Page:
The other day, on this walk, an elderly Englishman from G. Speaking with an Andalusian accent, he claimed to be one of a group of Brits who, following the abortive Algiers putsch (aka putsch des généraux) against De Gaulle in 1961, fled the Marseilles barracks of the French Légion étrangère and crossed the Pyrenees to join mad Millán Astray’s La legión in Barcelona. He served in jeeps in the Sahara in the mid-60s, following instructions from reconnaissance planes to intercept caravans coming from as far away as Saudi Arabia with supplies for opponents of Spanish rule. The Legion was better-paid and more accessible than normal service. I don’t know whether any Spanish regiments became as notoriously British as the French 2ème Para following Thatcher’s military budget cuts in the 1980s.
On the bar terrace outside the first chapel on this walk, in the company of Frank’s Magic Gravel, Inc, a plump young gent with long black hair who revealed that he had taken the day off from the local mill to think about life, the view, and, more specifically, about his great affinity with Native Americans (not the ones who run the casinos and the salmon rackets). He showed us some impressive tattoos, elaborated on various historical and ethnological details, and then wandered off to get paid for the week. Frank thought it might have been a set-up: not so, unlike our final item today.
Attempts were made persuade various resting actors to put on a tarantula costume, travel out by moped, and surprise us on this walk, but unemployment benefits are clearly too high.
- People we meet: the ornithophile matricide
The long, narrow bar connects the folksy-chaotic gypsy street on one side of the block with the folksy-chaotic payo shopping street on the other. People walk through it from one side to the other without greeting the hick Pakistani tenant or any of his clients. Not that he cares in the least: he is off to …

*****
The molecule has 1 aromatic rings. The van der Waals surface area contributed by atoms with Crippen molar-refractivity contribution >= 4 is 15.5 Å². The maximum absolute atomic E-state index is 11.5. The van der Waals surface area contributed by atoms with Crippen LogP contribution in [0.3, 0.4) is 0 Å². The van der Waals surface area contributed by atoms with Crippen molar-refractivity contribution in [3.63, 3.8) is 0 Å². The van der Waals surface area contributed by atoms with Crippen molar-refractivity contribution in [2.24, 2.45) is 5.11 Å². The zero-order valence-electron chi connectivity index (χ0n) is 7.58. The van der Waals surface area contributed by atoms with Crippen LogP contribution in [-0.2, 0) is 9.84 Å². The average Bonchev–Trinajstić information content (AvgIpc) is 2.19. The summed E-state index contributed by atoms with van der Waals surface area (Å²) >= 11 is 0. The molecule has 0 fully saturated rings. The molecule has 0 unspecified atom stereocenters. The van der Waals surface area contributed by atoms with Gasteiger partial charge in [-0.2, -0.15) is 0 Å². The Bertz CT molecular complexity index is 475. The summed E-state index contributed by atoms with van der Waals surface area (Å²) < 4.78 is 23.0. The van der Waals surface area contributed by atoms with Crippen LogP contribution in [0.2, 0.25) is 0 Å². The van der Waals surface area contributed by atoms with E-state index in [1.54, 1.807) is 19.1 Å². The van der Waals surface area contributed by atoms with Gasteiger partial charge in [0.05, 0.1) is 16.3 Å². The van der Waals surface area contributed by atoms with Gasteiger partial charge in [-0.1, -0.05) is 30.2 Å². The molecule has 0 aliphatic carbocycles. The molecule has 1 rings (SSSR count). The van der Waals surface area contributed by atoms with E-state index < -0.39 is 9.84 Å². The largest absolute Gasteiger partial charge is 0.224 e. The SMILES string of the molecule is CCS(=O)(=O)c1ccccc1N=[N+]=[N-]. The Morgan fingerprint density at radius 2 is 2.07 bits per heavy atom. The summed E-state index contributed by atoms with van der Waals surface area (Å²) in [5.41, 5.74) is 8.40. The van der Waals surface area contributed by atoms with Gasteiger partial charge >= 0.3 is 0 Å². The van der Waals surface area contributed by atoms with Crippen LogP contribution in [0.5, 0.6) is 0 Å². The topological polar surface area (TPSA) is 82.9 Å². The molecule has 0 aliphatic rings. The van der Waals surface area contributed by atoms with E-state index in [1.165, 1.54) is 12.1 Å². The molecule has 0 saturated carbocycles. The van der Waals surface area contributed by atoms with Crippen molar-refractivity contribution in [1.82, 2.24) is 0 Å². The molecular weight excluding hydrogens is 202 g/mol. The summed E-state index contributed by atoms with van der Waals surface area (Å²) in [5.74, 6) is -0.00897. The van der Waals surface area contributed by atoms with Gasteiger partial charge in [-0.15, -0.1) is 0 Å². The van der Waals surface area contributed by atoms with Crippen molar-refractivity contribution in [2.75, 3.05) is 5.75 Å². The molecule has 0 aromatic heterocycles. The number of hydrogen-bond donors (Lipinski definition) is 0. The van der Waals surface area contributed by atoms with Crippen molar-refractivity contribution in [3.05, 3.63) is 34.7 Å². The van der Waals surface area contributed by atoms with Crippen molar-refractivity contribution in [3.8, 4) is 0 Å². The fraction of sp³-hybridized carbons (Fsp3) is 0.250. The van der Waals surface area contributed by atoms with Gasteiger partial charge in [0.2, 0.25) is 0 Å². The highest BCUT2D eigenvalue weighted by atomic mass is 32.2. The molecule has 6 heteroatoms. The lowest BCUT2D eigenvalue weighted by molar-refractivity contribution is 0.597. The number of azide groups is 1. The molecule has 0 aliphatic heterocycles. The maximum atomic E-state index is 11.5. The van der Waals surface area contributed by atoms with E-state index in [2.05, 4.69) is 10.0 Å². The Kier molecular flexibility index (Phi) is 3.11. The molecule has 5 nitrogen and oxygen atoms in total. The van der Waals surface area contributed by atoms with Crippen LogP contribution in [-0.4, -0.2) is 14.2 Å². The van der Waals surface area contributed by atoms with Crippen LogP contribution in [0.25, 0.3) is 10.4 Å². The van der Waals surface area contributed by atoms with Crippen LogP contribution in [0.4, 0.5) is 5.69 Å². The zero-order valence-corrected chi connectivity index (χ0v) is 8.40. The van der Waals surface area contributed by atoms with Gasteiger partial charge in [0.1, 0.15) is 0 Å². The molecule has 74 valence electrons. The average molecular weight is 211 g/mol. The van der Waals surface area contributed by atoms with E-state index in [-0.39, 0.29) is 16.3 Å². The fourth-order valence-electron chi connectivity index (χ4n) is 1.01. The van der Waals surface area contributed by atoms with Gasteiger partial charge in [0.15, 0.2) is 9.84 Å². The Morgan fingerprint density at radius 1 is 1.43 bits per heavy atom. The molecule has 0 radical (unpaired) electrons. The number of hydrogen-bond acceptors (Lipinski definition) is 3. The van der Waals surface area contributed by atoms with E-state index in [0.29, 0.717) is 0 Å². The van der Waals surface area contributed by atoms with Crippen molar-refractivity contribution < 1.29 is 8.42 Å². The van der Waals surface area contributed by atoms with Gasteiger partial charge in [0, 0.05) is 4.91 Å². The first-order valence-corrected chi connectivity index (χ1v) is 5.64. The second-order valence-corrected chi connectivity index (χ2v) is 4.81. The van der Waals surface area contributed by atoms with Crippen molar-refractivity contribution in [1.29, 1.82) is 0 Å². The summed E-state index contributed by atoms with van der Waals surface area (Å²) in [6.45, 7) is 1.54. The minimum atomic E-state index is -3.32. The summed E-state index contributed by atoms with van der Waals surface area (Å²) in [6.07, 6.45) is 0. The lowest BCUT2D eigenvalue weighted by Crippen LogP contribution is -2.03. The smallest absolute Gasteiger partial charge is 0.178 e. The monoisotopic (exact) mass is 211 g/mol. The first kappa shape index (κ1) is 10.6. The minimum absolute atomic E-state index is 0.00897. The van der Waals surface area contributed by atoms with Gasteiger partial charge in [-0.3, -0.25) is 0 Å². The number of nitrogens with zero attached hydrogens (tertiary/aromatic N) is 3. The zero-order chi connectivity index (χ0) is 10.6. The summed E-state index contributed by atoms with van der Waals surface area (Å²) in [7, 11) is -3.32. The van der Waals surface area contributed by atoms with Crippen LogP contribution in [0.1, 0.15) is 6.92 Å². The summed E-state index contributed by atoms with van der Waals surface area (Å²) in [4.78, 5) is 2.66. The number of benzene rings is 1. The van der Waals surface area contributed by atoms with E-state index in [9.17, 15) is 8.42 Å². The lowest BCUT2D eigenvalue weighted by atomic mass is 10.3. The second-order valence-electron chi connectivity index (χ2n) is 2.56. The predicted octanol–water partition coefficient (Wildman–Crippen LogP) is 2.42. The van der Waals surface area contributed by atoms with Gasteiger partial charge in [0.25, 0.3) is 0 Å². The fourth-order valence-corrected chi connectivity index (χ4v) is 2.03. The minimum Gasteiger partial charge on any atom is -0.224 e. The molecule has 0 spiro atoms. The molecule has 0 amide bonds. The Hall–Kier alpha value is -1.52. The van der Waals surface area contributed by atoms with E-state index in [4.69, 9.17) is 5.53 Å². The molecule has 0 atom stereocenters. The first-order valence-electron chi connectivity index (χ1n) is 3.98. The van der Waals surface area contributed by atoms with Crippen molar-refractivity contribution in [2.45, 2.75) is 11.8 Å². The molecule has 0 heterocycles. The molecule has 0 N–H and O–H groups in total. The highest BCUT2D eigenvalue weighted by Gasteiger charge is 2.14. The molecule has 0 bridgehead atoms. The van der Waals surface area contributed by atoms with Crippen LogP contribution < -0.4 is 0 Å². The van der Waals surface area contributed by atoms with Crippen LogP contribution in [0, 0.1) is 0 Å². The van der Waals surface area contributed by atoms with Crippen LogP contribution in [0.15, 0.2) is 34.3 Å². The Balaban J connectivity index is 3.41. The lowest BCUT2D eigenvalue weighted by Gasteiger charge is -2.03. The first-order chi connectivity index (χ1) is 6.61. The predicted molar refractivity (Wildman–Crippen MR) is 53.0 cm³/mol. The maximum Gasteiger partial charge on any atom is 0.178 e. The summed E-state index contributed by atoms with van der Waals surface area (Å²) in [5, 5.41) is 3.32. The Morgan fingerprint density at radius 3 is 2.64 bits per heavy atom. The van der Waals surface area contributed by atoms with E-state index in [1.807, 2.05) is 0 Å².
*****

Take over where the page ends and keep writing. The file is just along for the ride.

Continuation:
- Peasants who don’t know how to cross themselves
Apparently we anglocabrones used to think that crossing oneself was prerequisite to being Spanish. Here’s Juan Goytisolo in La Guardia, a short story written in the early 1950s, partly available in GBS:
From the window I saw a group of conscripts in parade dress. It was Sunday and the officers’ room was deserted. Its furniture consisted
- A revolutionary Balkan gypsy begging flyer
The gypsy beggars and backing-track musos who work the Barcelona local train service systematically and efficiently are an example to Spanish local authorities looking to improve their act: no grasping, arrogant, incompetent, Weberian civil service; a fine tradition of no-budget graphic design; and simple, effective copywriting in the language most likely to mean something, not
- Queers and gypsies
April 1939, and the Valencian communist and later Mexican entrepreneur Arturo García Igual (Entre aquella España nuestra … y la peregrina, available in part on GBS) has, as a Stalinist commissar, been sent to the elite camp at Agde, France, where
night after night unsuspected talents [took to] an improvised stage: actors, comics, illusionists and